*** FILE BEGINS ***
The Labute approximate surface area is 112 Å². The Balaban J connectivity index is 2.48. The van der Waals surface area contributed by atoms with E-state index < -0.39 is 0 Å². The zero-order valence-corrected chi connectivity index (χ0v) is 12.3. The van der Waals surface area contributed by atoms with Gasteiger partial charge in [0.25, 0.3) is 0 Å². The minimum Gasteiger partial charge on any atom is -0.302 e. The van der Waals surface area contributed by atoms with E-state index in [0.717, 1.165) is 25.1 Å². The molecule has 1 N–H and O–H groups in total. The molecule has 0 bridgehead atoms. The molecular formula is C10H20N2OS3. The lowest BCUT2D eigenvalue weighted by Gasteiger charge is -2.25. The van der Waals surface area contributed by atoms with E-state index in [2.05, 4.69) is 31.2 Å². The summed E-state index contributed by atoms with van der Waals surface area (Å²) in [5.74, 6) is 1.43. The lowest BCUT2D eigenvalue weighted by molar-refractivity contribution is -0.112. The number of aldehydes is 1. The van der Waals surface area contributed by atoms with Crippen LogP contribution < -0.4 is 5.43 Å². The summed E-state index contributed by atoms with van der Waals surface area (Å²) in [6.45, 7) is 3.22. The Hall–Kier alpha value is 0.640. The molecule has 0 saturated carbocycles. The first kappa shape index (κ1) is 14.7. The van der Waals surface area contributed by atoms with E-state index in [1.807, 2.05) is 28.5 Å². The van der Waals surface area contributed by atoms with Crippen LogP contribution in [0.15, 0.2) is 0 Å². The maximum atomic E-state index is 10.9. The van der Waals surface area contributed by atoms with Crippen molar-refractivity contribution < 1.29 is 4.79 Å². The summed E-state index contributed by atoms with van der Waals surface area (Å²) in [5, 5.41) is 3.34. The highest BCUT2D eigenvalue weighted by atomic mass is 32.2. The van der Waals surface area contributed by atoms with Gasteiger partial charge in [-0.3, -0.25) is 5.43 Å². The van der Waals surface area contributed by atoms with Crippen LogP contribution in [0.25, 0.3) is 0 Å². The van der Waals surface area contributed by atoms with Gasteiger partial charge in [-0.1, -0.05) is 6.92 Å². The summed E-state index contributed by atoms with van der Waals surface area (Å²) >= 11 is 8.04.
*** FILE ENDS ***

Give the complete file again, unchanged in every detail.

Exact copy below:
The Labute approximate surface area is 112 Å². The Balaban J connectivity index is 2.48. The van der Waals surface area contributed by atoms with E-state index < -0.39 is 0 Å². The zero-order valence-corrected chi connectivity index (χ0v) is 12.3. The van der Waals surface area contributed by atoms with Gasteiger partial charge in [0.25, 0.3) is 0 Å². The minimum Gasteiger partial charge on any atom is -0.302 e. The van der Waals surface area contributed by atoms with E-state index in [0.717, 1.165) is 25.1 Å². The molecule has 1 N–H and O–H groups in total. The molecule has 0 bridgehead atoms. The molecular formula is C10H20N2OS3. The lowest BCUT2D eigenvalue weighted by Gasteiger charge is -2.25. The van der Waals surface area contributed by atoms with E-state index in [2.05, 4.69) is 31.2 Å². The summed E-state index contributed by atoms with van der Waals surface area (Å²) in [5.74, 6) is 1.43. The lowest BCUT2D eigenvalue weighted by molar-refractivity contribution is -0.112. The number of aldehydes is 1. The van der Waals surface area contributed by atoms with Crippen LogP contribution < -0.4 is 5.43 Å². The summed E-state index contributed by atoms with van der Waals surface area (Å²) in [6.45, 7) is 3.22. The Hall–Kier alpha value is 0.640. The molecule has 0 saturated carbocycles. The first kappa shape index (κ1) is 14.7. The van der Waals surface area contributed by atoms with E-state index in [1.807, 2.05) is 28.5 Å². The van der Waals surface area contributed by atoms with Crippen LogP contribution in [0.15, 0.2) is 0 Å². The maximum atomic E-state index is 10.9. The van der Waals surface area contributed by atoms with Crippen molar-refractivity contribution < 1.29 is 4.79 Å². The summed E-state index contributed by atoms with van der Waals surface area (Å²) in [5, 5.41) is 3.34. The highest BCUT2D eigenvalue weighted by atomic mass is 32.2. The van der Waals surface area contributed by atoms with Gasteiger partial charge in [-0.3, -0.25) is 5.43 Å². The van der Waals surface area contributed by atoms with Crippen LogP contribution in [0.25, 0.3) is 0 Å². The van der Waals surface area contributed by atoms with Gasteiger partial charge in [-0.1, -0.05) is 6.92 Å². The summed E-state index contributed by atoms with van der Waals surface area (Å²) >= 11 is 8.04.